The PP domain covers the analysis parameter results derived from modeling a curve to the concentrations data. Aspects of the curve, such as Area under the Curve (AUC) or time to max concentration (tmax) are modeled in SEND as parameters in this domain, and are usually tied to the days where the concentrations were measured.
PC and PP are linked through the --RFTDTC variable, which is usually the dose. This provides an implicit link between the concentrations data and their corresponding curve results. The SENDIG provides some more complex examples.
The Comments domain provides a place for comments tied to records in other domains (most commonly, findings domains).
The most common form of comment is to a specific record in another domain. In this case the IDVAR is typically set to the associated domain's --SEQ variable. For instance, a CO record with RDOMAIN="BW", USUBJID="ABC123_101", IDVAR="BWSEQ", and IDVARVAL="163" would tell us that this comment relates to record in the BW domain for USUBJID ABC123_101 where BWSEQ is 163.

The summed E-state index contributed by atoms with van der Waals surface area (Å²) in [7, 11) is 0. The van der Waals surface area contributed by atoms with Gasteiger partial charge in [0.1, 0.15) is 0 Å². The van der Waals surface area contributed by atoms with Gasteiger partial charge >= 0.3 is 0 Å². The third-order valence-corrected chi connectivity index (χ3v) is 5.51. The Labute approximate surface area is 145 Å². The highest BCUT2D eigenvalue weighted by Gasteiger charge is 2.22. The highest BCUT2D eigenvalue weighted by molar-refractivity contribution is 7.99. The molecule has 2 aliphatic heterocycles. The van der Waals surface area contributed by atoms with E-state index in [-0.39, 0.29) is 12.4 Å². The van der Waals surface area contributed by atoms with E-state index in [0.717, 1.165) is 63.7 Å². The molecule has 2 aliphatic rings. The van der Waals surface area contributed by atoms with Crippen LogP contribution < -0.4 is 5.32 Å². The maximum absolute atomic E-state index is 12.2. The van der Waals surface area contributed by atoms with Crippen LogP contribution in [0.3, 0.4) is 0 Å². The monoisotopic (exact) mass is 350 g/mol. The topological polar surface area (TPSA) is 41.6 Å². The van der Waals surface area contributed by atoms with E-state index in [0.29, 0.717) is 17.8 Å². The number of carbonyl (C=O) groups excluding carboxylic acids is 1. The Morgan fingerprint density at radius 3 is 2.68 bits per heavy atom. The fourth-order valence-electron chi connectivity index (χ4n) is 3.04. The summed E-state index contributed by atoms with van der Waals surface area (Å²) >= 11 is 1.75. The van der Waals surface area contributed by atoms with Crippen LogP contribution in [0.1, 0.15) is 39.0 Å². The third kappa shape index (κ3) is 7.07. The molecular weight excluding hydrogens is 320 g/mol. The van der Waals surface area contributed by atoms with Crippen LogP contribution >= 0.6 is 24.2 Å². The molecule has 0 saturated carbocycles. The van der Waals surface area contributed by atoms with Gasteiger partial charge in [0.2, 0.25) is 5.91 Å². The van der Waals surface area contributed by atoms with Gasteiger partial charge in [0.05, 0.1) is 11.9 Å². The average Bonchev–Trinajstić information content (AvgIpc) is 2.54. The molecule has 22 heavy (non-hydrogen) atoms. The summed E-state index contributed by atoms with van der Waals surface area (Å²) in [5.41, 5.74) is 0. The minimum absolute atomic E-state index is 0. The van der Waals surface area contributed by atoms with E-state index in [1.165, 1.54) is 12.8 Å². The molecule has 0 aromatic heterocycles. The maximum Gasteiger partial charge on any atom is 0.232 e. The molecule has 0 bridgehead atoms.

Within a domain, comments may be tied to other variables as well. For instance, a comment tied to a value in the MI domain's MISPEC column (aka tissue) could relate a tissue comment.
Comments may also be tied to the domain itself (general domain comment), or the study at a whole, also these are less typical. Examples of these cases are shown in the SENDIG.
|Record Relationships (RELREC)|
|Relationships between data are specified through the RELREC special purpose dataset, in which related entities are listed as rows, with their associated domains, animals, and IDs|